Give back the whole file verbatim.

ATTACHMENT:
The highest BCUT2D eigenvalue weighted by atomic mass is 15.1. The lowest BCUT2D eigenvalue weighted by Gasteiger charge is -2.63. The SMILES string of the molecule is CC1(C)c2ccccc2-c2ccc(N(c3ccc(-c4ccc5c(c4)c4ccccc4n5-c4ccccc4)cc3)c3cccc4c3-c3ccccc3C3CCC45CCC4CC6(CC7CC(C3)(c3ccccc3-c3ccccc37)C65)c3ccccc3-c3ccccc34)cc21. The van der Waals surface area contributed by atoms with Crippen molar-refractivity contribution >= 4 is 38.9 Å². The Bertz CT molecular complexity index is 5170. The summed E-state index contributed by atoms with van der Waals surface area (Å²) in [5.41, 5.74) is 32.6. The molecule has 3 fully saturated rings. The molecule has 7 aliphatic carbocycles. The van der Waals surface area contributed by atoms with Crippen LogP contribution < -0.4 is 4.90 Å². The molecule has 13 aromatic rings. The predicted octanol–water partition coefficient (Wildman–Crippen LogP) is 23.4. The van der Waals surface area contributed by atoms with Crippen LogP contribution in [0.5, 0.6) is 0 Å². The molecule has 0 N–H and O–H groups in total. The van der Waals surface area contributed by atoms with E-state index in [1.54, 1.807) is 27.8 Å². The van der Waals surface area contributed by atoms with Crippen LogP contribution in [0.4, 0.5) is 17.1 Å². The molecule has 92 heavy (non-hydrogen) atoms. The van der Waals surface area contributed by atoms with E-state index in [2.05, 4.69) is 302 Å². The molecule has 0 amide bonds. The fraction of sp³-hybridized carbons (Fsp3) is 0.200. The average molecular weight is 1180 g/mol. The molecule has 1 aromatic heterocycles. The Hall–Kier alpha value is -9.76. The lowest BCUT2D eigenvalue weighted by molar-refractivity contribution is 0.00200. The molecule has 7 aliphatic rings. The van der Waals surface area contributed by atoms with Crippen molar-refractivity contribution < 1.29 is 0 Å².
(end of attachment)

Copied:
The highest BCUT2D eigenvalue weighted by atomic mass is 15.1. The lowest BCUT2D eigenvalue weighted by Gasteiger charge is -2.63. The SMILES string of the molecule is CC1(C)c2ccccc2-c2ccc(N(c3ccc(-c4ccc5c(c4)c4ccccc4n5-c4ccccc4)cc3)c3cccc4c3-c3ccccc3C3CCC45CCC4CC6(CC7CC(C3)(c3ccccc3-c3ccccc37)C65)c3ccccc3-c3ccccc34)cc21. The van der Waals surface area contributed by atoms with Crippen molar-refractivity contribution >= 4 is 38.9 Å². The Bertz CT molecular complexity index is 5170. The summed E-state index contributed by atoms with van der Waals surface area (Å²) in [5.41, 5.74) is 32.6. The molecule has 3 fully saturated rings. The molecule has 7 aliphatic carbocycles. The van der Waals surface area contributed by atoms with Crippen LogP contribution < -0.4 is 4.90 Å². The molecule has 13 aromatic rings. The predicted octanol–water partition coefficient (Wildman–Crippen LogP) is 23.4. The van der Waals surface area contributed by atoms with Crippen LogP contribution in [0.5, 0.6) is 0 Å². The molecule has 0 N–H and O–H groups in total. The van der Waals surface area contributed by atoms with E-state index in [1.54, 1.807) is 27.8 Å². The van der Waals surface area contributed by atoms with Crippen LogP contribution in [0.4, 0.5) is 17.1 Å². The molecule has 92 heavy (non-hydrogen) atoms. The van der Waals surface area contributed by atoms with E-state index in [2.05, 4.69) is 302 Å². The molecule has 0 amide bonds. The fraction of sp³-hybridized carbons (Fsp3) is 0.200. The average molecular weight is 1180 g/mol. The molecule has 1 aromatic heterocycles. The Hall–Kier alpha value is -9.76. The lowest BCUT2D eigenvalue weighted by molar-refractivity contribution is 0.00200. The molecule has 7 aliphatic rings. The van der Waals surface area contributed by atoms with Crippen molar-refractivity contribution < 1.29 is 0 Å².